Show us your shorts… WCCC mounts film fest, local filmmaker joins in | Southington Observer

Show us your shorts… WCCC mounts film fest, local filmmaker joins in

February 21, 2013

By MIKE CHAIKEN
EDITIONS EDITOR
106.9 WCCC is going Hollywood this Sunday with its Rock’n and Reel’n Short Film Fest.
And a local filmmaker, Neal Thomassen, a Southington High School alum, is up there on the marquee.
The event is planned for Sunday from 2 to 5 p.m. at the Hard Rock Café at Foxwoods in Mashantucket. The festival features Thomassen’s “Bloody Mary Comedy,” as well as Cliff Cronan’s “The Lucy Penny,” Edward Masotta’s “Two for Two,” Sean Carmichael’s “The Last Seven Years,” James Deveney’s “At First Sight,” Peter Marvin’s “Can,” Danny LaGare’s “Breathe,” “If You Believe” by Nina Martinez and Edward Figuroa, and John Christopher Robble’s “Double Down.”
Thomassen, besides being a filmmaker, is executive director of the Film Industry Mixer, which showcases comedy via actor monologues, stand up comedy, VIP interviews, and panels. He also has had a hand in promotion for film-related events such as the Connecticut Film Fest, the Hartford Flick Fest, the New Haven Underground Film Fest, the Idiot Village Film fest in New Haven, and the Whaling Center Film Fest. The Flick Fest also voted a film Thomassen executive produced, “London Betty,” as Best Connecticut Flick in 2009. (The film was directed by Plainville’s Thomas Edward Seymour and Southington’s Jonathan Gorman.)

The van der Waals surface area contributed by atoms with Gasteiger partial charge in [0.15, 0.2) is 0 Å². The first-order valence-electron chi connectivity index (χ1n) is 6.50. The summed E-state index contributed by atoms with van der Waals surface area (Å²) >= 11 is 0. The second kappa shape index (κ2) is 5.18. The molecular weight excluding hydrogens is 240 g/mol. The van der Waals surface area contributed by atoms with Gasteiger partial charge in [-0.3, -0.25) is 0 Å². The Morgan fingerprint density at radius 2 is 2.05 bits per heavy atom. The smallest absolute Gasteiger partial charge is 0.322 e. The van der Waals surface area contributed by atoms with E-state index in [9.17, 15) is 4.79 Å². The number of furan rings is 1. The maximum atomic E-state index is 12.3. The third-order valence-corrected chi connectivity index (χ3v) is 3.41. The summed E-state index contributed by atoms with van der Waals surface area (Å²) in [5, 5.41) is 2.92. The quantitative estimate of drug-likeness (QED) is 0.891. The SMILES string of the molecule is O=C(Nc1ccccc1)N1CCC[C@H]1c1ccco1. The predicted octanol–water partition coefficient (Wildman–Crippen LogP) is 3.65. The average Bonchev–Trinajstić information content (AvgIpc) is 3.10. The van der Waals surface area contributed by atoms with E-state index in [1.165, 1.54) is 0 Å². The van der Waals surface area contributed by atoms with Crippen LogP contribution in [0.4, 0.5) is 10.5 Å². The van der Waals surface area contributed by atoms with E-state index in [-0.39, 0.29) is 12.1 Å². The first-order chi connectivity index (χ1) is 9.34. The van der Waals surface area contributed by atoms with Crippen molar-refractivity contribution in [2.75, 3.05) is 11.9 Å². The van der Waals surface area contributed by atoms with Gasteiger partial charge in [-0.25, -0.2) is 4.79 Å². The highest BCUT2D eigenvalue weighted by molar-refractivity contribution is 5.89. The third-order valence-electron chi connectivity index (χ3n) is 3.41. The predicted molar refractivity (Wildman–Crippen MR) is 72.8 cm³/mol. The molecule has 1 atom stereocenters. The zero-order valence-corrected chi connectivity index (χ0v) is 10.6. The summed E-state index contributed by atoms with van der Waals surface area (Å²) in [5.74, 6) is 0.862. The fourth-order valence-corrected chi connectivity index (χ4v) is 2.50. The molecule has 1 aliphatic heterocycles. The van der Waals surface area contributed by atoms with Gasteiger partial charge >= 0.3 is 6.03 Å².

Given Thomassen’s extensive film background in Connecticut, he gave WCCC’s event the thumb’s up.
“WCCC gives filmmakers the opportunity to reach a larger audience in a cool venue like the Hard Rock Cafe at Foxwoods and helps build the film community so more people can get involved with the filmmakers next project.”
“The idea of the WCCC Rock’n and Reel’n event shows that the radio stations care about local talent and the creative community,” said Thomassen.
“The goal of WCCC events like this film fest, and WCCC’s (recent) Rock The Runway are to show our audience that we are not just a loud, head-banging, mindless rock station,” explained Carissa M. Lozinski, the station’s digital marketing director. “We have a softer side, and we are huge supporters of local talent and local artists. They are live and local just like us, and we are here to support them. “ (Lozinski and Joanna Cozza, the sales and marketing director of Hard Rock Cafe Foxwoods, are the brains behind the festival.)
For the WCCC event on Sunday, Thomassen said, “I will be showing a comedy spoof on the feature film trailer for ‘Paranormal Activity 3’ ‘Blood Mary’ trailer, in which two sisters are in the bathroom and they say ‘Blood Mary’ three times with the lights out and the older sister shines the flashlight in her face and screams. As the girls leave the bathroom, there is a dark figure standing in the background.”
Thomassen said for his entry, “I duplicated the scene up until the girls leave the bathroom and the dark figure is the one who suffers the horrors of a dark bathroom.”